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Legislative Assembly for the ACT: 2002 Week 10 Hansard (27 August) . . Page.. 2891 ..

MS TUCKER (continuing):

The lack of access to bulk-billing general practitioners of people who are not on a high income-vulnerable people, people with psychiatric and drug problems, single parents, homeless people and families with several children-and who are unable to afford the up-front fee when going to a doctor is an issue that government has failed to address. It is of fundamental concern. if such basic primary health care is not available to people.

I understand that funding for GPs rests with the Commonwealth and we all wish that it would be more realistic about the level of the Medicare rebate. However, the issue for Canberra is what happens to the people who make up our community. If the government is committed to discovering what social sustainability might be, surely it must ensure that access to basic health care, supported accommodation, food services, information, the opportunity to participate and so on exist for everyone. To argue that there is nothing you can do about bulk-billing is a bit too much like washing your hands of the most basic level of support that the health department ought to deliver.

Participants in the first health summit learned that in 1996 the people who were in the 20 per cent of the population most disadvantaged economically carried 32 per cent more of the disease burden than the 20 per cent most advantaged. This means that the people least likely to be able to afford to pay up front for doctors are the people who will need the doctors more. The key question that this government cannot answer with the budget, but which we look for in its actions, is how well it works with those people most in need.

MR STANHOPE (Chief Minister, Attorney-General, Minister for Health, Minister for Community Affairs and Minister for Women) (8.41): Mr Speaker, I would like to make a small contribution to the debate and to respond to some of the issues that have been raised. The health budget we are currently debating is the largest commitment of funds to health by a government in the history of self-government. It is a very significant increase in funding. It is a greater increase in funding than has ever been experienced before in the ACT.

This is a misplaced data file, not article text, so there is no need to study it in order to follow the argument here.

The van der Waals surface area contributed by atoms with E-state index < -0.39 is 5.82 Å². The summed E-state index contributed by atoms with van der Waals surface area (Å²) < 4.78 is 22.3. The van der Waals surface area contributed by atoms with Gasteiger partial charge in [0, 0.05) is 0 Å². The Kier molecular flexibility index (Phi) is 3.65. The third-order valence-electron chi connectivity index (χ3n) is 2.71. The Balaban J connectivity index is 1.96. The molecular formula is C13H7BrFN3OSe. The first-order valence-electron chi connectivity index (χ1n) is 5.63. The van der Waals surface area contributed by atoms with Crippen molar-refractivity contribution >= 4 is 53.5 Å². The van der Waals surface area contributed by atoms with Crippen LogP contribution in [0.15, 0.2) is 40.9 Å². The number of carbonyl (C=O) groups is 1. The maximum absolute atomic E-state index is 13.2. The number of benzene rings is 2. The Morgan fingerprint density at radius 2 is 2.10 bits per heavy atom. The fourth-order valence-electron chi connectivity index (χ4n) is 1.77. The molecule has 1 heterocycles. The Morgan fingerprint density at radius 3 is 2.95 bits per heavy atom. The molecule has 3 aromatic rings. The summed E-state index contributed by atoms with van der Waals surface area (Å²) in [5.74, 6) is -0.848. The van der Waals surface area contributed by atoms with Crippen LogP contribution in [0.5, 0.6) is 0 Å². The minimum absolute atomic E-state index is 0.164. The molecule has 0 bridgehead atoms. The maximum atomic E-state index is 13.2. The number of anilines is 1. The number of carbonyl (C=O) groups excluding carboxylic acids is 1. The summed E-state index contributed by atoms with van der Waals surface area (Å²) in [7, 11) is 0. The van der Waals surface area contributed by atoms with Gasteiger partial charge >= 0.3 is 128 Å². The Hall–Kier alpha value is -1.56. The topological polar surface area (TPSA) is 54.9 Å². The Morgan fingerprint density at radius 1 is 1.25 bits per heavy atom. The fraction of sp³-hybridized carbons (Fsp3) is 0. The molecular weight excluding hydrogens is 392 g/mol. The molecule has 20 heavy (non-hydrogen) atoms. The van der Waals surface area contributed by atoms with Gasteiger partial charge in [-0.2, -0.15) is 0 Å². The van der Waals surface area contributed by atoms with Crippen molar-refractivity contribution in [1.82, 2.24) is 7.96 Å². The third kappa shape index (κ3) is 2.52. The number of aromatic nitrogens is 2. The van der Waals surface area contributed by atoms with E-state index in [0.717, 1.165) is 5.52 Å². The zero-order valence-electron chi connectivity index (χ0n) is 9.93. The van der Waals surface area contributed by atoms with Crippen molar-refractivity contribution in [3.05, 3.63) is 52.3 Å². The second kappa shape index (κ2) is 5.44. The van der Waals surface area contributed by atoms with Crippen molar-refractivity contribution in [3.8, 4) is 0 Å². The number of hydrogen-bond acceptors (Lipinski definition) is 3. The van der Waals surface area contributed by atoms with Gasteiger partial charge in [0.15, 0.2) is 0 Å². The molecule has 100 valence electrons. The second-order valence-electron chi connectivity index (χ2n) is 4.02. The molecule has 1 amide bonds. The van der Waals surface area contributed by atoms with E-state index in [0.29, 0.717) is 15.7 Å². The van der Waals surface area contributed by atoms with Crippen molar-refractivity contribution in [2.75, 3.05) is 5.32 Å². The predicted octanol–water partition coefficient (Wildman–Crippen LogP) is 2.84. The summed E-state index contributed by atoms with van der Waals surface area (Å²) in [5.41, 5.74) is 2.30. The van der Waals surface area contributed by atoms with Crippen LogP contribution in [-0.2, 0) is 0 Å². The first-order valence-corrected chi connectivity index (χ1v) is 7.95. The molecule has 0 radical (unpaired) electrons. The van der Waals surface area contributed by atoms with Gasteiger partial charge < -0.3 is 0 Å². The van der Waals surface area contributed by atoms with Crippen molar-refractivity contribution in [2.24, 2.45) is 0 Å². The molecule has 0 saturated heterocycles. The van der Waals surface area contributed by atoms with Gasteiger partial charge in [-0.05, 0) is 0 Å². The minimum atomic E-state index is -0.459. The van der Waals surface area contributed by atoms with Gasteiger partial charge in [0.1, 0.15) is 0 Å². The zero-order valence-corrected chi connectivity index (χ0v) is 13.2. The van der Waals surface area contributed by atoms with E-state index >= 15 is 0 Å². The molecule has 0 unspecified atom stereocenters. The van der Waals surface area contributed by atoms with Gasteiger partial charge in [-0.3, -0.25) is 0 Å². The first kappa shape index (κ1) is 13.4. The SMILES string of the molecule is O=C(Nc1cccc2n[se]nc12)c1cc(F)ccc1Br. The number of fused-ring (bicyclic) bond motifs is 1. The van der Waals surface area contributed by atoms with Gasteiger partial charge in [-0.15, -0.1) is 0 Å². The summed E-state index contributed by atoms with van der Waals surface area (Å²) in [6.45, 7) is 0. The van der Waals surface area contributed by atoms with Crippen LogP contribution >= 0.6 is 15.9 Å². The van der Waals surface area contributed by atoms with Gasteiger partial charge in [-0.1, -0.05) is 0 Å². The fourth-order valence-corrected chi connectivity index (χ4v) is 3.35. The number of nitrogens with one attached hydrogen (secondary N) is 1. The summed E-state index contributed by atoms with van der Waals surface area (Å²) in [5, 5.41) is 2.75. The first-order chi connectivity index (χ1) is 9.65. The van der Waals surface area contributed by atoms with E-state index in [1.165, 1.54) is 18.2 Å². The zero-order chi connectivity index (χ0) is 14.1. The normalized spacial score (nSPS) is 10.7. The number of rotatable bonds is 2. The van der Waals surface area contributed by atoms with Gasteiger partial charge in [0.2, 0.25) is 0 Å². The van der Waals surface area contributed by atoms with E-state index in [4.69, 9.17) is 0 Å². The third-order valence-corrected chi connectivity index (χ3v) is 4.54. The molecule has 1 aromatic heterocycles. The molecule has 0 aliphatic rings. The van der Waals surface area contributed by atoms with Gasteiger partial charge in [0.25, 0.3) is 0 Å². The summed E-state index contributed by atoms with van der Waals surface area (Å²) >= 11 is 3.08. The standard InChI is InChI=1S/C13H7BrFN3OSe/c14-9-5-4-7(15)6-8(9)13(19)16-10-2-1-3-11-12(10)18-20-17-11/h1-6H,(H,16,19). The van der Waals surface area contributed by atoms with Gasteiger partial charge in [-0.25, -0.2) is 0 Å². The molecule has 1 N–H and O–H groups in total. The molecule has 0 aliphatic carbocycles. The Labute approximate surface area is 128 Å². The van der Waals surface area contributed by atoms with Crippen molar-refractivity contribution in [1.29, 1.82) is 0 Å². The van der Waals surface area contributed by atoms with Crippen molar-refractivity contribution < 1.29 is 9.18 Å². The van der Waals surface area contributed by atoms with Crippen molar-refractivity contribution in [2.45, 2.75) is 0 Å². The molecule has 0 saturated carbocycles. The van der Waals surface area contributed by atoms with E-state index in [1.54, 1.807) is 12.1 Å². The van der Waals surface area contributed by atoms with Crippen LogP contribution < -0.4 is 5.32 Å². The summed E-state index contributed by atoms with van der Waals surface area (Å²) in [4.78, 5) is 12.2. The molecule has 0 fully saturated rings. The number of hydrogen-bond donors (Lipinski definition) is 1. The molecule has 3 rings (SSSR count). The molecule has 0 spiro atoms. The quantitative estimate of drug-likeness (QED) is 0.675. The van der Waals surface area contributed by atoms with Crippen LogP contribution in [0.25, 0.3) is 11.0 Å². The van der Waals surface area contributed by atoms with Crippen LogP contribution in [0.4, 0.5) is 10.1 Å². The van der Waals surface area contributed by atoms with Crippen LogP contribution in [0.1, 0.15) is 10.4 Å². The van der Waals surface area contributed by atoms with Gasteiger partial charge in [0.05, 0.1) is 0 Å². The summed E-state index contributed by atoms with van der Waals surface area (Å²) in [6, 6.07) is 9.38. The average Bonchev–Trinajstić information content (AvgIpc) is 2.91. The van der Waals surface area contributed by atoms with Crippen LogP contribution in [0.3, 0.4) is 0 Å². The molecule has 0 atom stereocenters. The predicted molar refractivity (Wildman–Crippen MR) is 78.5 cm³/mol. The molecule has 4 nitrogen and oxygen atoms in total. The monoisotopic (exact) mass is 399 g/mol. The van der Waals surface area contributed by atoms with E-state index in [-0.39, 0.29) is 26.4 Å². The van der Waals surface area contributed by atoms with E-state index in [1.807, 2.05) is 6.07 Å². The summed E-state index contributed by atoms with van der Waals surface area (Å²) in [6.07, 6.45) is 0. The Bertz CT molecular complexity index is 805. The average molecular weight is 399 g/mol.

In this budget the Department of Health and Community Care is budgeted to earn $395.5 million in GPO in 2002-03. This is an increase of $56 million above the 2001-02 budgeted GPO figure, which after taking account of the merging of operating and injection funding into GPO and the transfer out of housing and disability service functions was $339.9 million.

It is interesting to compare this with the increase of $36 million which the New South Wales government is currently boasting it is proposing to inject into New South Wales metropolitan hospitals. We here in the ACT injected more into health and community care than New South Wales is doing as part of its election lead-up. It is a 16.3 per cent increase overall. It is an increase of $23 million which flowed from the second appropriation-on-passing of increased Commonwealth specific purpose payments, $8.7 million; an additional $4.5 million for new initiatives; $6.3 million for insurance payments; $7.3 million for salary and non-salary costs; $7.5 million in growth funding, and so it goes on.

If you look at the changes by individual outputs between the 2001-02 budgeted GPO and the 2002-03 budgeted GPO, after taking account of the merging of operating and injection funding and the transfer out of housing and disability functions, for output 1.1,

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